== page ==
Do you support the Hobby Lobby lawsuit? Do you think that "businesses can have religion"?
In case you are not familiar with it:
Hobby Lobby’s owners, who are Christian...feel that their right to worship freely is being denied by the Affordable Care Act. (ObamaCare)
Hobby Lobby is a privately held for-profit company, with five hundred stores selling arts-and-crafts supplies and thirteen thousand full-time employees, not all of them Christians.
Under the A.C.A., a company like that needs to get its workers insurance that meets minimum standards or else pay a fine. One of those standards is preventive health care for women; that includes contraception.
- George LLv 77 years agoFavorite Answer
No, I don't think businesses can have religion. Individuals certainly do, but they are still obliged to obey the laws of the land. What the owners of Hobby Lobby choose to believe is up to them. How they choose to act, isn't. People, Christians and all other faiths have all sorts of religious beliefs. It's not possible to allow each and everyone to choose which laws they will observe and which they won't. If we follow the logic of the Hobby Lobby lawsuit, and the owners were Jehovah's Witnesses, they would refuse to pay for blood transfusions and Christian Scientists would refuse to cover any medical treatment.
- Tmess2Lv 77 years ago
It depends upon the type of business. There are three basic types of business organizations in the U.S. -- sole proprietorships, partnerships, and corporations.
A sole proprietorship is owned by one person and the net income of that business is considered to be the income of the owner for tax purposes. Because the business does not have a separate legal existence apart from the owner, the owner can legitimately claim that any obligation imposed on the business is a personal obligation imposed on himself/herself.
A partnership is owned by multiple persons, but otherwise it is similar to a sole proprietorship as the net income of the partnership is treated as the personal income of the partners (allocated in accordance with their shares in the partnership). So if all the partners share the same views, an obligation imposed on the business can be viewed as a personal obligation imposed on the partners.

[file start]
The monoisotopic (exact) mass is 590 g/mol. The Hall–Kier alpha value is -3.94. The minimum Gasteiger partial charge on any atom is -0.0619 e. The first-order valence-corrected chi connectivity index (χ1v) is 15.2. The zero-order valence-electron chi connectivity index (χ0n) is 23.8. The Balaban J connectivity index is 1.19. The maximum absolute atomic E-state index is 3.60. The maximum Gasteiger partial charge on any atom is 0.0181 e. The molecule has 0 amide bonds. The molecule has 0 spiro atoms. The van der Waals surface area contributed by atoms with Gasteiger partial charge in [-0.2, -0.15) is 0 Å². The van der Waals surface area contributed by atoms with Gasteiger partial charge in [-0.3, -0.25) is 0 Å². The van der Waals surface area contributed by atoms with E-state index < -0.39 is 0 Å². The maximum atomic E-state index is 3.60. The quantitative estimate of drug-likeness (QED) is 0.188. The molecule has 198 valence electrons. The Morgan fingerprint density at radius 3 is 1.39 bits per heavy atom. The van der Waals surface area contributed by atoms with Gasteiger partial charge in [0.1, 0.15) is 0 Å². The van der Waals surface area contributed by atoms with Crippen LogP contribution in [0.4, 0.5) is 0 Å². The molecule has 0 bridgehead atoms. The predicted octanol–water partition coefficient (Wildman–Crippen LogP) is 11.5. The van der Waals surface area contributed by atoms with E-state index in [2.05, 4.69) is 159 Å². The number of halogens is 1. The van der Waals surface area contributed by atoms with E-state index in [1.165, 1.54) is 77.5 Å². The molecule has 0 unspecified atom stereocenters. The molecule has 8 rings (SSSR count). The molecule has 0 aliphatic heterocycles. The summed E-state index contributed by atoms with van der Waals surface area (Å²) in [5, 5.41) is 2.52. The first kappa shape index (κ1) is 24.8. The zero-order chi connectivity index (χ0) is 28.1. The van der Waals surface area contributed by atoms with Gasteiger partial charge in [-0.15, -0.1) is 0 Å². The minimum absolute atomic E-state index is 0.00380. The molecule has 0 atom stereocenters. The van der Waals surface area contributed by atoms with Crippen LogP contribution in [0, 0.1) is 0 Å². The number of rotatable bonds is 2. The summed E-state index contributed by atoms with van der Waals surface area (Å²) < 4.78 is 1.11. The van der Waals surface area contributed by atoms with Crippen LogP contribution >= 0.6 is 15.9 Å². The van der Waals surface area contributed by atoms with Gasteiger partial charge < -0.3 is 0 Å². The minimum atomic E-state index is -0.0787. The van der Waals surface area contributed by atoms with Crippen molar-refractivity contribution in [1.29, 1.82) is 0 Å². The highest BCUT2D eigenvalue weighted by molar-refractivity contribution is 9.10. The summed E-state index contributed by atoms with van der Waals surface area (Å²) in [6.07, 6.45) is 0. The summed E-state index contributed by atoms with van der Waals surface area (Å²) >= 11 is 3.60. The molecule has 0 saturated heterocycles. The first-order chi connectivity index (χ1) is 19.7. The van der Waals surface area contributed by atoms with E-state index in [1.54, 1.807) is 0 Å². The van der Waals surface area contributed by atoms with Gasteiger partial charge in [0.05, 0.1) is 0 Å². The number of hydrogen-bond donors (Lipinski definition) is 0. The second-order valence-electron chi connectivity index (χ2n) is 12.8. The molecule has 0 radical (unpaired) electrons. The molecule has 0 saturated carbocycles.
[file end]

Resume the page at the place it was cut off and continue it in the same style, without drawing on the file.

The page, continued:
A corporation can be owned by one or multiple people, but it has a separate legal existence from the owners. The owners can't be sued for misconduct by the business. The income of the corporation is not attributed to the owners for tax purposes. With limited exceptions for some non-profit, the purpose of the corporation is not to further any religious creed. Because the corporation is separate from the owners of the corporation, it does not share the religious beliefs of its owners and has no free exercise right to be violated by the Affordable Care Act.
While it has been some time since the last major free exercise case, there are two justices (Kennedy and Scalia) still on the Supreme Court who were members of the majority when the Supreme Court held that the free exercise clause only protects the right to believe but not the right to act on that belief. If the Supreme Court rules for the companies, it will have to rule based on the Religious Freedom Restoration Act which does provide some protection for individuals who act on their beliefs.
- Jeff DLv 77 years ago
This wouldn't be a problem if liberals didn't think birth control was so expensive that it needed to be covered by health insurance. The reality is that for most people, birth control is quite affordable. Obamacare goes out of its way to make birth control an issue when it doesn't need to be.
- Anonymous7 years ago
This whole thing has been well thought out when liberal bought out that fool that talked of how expensive her contraceptive were and the government should pay for it, I thought it more then just this
Just as when Obama wife talked of ''we are still paying off our student loans'' I said that B/s they made millions off of his two bios their a message here their sending out a message
I really believe when America see what Obama and gang are really up too there going to thousands surrounding the white house and they will not be taking pictures
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- 7 years ago
The issue seems very cut and dried:
"When followers of a particular sect enter into commercial activity as a matter of choice, the limits they accept on their own conduct as a matter of conscience and faith are not to be superimposed on the statutory schemes which are binding on others in that activity."
-- Chief Justice Warren Burger; from decision 'Lee v. United States' (1982)
- DesireLv 77 years ago
- Anonymous7 years ago
Yes. I also believe that Catholic hospitals should not be forced to provide abortions. I also believe that nurses and other medical personnel should not be forced to participate in abortions if it is against their conscience to do so.
- ShiloLv 77 years ago
No, I do not support this lawsuit; in fact, I will no longer patronize Hobby Lobby......it's Michael's for me from now on.